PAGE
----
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What happens if one parent doesn’t follow their custody order?

On Behalf of | Sep 5, 2023 | Child Custody & Visitation |

Parents may spend weeks or months negotiating, litigate in court or attend mediation to arrive at an arrangement for shared custody. Once a judge reviews and approves a custody order, parents have an obligation to follow that order and cooperate with one another to act in the best interest of their children.

Custody orders usually address a division of parenting time so that both adults have plenty of opportunity to be with their children. Adults usually also share decision-making authority and need to involve one another in major matters, such as elective healthcare decisions or school enrollment. Unfortunately, some parents find themselves in a scenario where their co-parent does not abide by their custody order. What can a frustrated or worried parent do when the other adult in the family won’t uphold the custody order?

A need to keep careful records

People who behave inappropriately often have a hard time recognizing the issues with their behavior. Even when a co-parent confronts them about repeatedly shortening or canceling parenting time, they may deny that they have done so because they don’t see a pattern. When a parent turned away from a custody exchange or frustrated by repeated reductions in their time with the children, they may need to keep a record of each deviation from the order so that they can show how serious the issue has become. If the other parent still won’t change their habits, then it may be time to ask the courts for assistance.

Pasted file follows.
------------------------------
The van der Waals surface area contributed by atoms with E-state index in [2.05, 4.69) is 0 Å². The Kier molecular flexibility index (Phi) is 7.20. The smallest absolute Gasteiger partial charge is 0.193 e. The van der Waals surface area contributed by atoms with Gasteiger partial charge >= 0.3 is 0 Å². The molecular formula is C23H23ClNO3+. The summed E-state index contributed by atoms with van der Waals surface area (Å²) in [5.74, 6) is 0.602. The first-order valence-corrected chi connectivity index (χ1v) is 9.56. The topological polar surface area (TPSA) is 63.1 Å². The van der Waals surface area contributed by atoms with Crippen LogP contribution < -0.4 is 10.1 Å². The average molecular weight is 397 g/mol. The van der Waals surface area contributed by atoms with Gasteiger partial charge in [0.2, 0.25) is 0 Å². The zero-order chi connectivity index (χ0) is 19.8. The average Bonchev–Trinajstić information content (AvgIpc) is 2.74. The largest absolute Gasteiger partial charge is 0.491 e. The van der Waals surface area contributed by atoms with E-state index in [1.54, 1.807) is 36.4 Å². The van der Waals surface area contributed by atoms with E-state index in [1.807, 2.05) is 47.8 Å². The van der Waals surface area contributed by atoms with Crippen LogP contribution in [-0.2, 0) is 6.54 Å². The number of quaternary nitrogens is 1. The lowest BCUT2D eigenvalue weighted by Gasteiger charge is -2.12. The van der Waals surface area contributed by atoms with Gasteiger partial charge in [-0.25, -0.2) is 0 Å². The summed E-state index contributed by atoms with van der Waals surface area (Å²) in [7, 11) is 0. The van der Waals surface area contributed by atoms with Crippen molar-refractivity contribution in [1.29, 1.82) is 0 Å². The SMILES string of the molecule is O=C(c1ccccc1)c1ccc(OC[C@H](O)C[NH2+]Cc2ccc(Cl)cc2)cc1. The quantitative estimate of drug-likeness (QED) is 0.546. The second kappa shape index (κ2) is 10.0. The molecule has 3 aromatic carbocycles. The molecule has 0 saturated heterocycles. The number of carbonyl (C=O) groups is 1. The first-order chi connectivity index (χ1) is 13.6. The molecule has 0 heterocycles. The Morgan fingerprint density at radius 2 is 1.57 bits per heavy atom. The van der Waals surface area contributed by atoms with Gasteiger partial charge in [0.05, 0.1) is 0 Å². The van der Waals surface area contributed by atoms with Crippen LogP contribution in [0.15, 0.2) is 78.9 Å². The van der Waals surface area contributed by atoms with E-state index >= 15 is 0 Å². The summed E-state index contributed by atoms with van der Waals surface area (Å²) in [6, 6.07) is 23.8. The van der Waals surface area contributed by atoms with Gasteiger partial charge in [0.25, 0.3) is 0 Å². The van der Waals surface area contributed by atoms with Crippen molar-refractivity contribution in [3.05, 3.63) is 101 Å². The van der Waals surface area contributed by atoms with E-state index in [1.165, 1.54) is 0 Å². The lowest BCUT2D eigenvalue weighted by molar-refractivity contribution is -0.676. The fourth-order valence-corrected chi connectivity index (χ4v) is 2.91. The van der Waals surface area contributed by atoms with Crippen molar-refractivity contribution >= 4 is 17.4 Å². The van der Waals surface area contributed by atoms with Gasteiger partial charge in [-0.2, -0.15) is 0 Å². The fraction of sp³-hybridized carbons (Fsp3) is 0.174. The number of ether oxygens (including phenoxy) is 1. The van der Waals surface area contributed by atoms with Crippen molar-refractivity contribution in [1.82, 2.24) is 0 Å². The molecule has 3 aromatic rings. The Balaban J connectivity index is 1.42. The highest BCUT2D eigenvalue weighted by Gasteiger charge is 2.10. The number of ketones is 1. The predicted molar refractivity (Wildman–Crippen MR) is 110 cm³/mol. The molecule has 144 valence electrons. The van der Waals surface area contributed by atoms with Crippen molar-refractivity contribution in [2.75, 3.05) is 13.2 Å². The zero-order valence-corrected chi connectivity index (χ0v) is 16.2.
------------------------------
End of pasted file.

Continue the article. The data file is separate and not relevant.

The possible need to seek enforcement in court

A custody order is a court order that a judge has the authority to enforce. When one parent has proof that the other has violated the custody order, they can ask a judge to enforce the order at a hearing. Judges can reprimand parents and order make-up parenting time. If the violations have been ongoing or extensive, the judge might decide to modify the custody order to reflect one parent’s inability to put the best interest of the children first. Other times, they could even punish someone for contempt of court based on their refusal to follow a custody order.

While the idea is for parents to cooperate amicably, sometimes it is necessary to ask the courts for assistance if a co-parent intentionally interferes in someone’s time with their children. Knowing how to enforce a custody order can be as important as understanding the rights and responsibilities one has as a co-parent in Texas.